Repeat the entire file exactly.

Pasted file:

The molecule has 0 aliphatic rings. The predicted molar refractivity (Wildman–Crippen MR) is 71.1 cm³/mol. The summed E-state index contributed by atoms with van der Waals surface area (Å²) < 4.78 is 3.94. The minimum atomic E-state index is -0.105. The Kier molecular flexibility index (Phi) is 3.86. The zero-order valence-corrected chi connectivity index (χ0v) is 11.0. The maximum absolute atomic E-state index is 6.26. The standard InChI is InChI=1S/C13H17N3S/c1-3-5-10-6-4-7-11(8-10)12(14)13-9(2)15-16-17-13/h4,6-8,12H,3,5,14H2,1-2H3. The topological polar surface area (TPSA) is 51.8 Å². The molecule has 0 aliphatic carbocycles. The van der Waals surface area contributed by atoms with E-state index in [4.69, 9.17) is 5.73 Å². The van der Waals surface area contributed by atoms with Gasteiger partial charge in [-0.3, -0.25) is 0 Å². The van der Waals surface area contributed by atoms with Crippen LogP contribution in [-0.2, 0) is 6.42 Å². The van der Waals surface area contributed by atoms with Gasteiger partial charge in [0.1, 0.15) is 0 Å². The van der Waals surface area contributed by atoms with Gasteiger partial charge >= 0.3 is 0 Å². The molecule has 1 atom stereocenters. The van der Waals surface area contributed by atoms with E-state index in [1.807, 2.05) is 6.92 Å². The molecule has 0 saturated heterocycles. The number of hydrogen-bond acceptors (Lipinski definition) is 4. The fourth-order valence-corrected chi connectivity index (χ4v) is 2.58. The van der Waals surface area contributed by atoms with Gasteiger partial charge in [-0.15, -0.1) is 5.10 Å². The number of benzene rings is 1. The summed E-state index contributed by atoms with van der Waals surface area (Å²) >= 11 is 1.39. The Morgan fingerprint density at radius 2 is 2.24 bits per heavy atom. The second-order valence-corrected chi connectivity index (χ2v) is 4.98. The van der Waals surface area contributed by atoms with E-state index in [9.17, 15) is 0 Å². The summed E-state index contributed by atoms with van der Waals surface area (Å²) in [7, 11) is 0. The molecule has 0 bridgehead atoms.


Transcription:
The molecule has 0 aliphatic rings. The predicted molar refractivity (Wildman–Crippen MR) is 71.1 cm³/mol. The summed E-state index contributed by atoms with van der Waals surface area (Å²) < 4.78 is 3.94. The minimum atomic E-state index is -0.105. The Kier molecular flexibility index (Phi) is 3.86. The zero-order valence-corrected chi connectivity index (χ0v) is 11.0. The maximum absolute atomic E-state index is 6.26. The standard InChI is InChI=1S/C13H17N3S/c1-3-5-10-6-4-7-11(8-10)12(14)13-9(2)15-16-17-13/h4,6-8,12H,3,5,14H2,1-2H3. The topological polar surface area (TPSA) is 51.8 Å². The molecule has 0 aliphatic carbocycles. The van der Waals surface area contributed by atoms with E-state index in [4.69, 9.17) is 5.73 Å². The van der Waals surface area contributed by atoms with Gasteiger partial charge in [-0.3, -0.25) is 0 Å². The van der Waals surface area contributed by atoms with Crippen LogP contribution in [-0.2, 0) is 6.42 Å². The van der Waals surface area contributed by atoms with Gasteiger partial charge in [0.1, 0.15) is 0 Å². The van der Waals surface area contributed by atoms with Gasteiger partial charge >= 0.3 is 0 Å². The molecule has 1 atom stereocenters. The van der Waals surface area contributed by atoms with E-state index in [1.807, 2.05) is 6.92 Å². The molecule has 0 saturated heterocycles. The number of hydrogen-bond acceptors (Lipinski definition) is 4. The fourth-order valence-corrected chi connectivity index (χ4v) is 2.58. The van der Waals surface area contributed by atoms with Gasteiger partial charge in [-0.15, -0.1) is 5.10 Å². The number of benzene rings is 1. The summed E-state index contributed by atoms with van der Waals surface area (Å²) >= 11 is 1.39. The Morgan fingerprint density at radius 2 is 2.24 bits per heavy atom. The second-order valence-corrected chi connectivity index (χ2v) is 4.98. The van der Waals surface area contributed by atoms with E-state index in [9.17, 15) is 0 Å². The summed E-state index contributed by atoms with van der Waals surface area (Å²) in [7, 11) is 0. The molecule has 0 bridgehead atoms.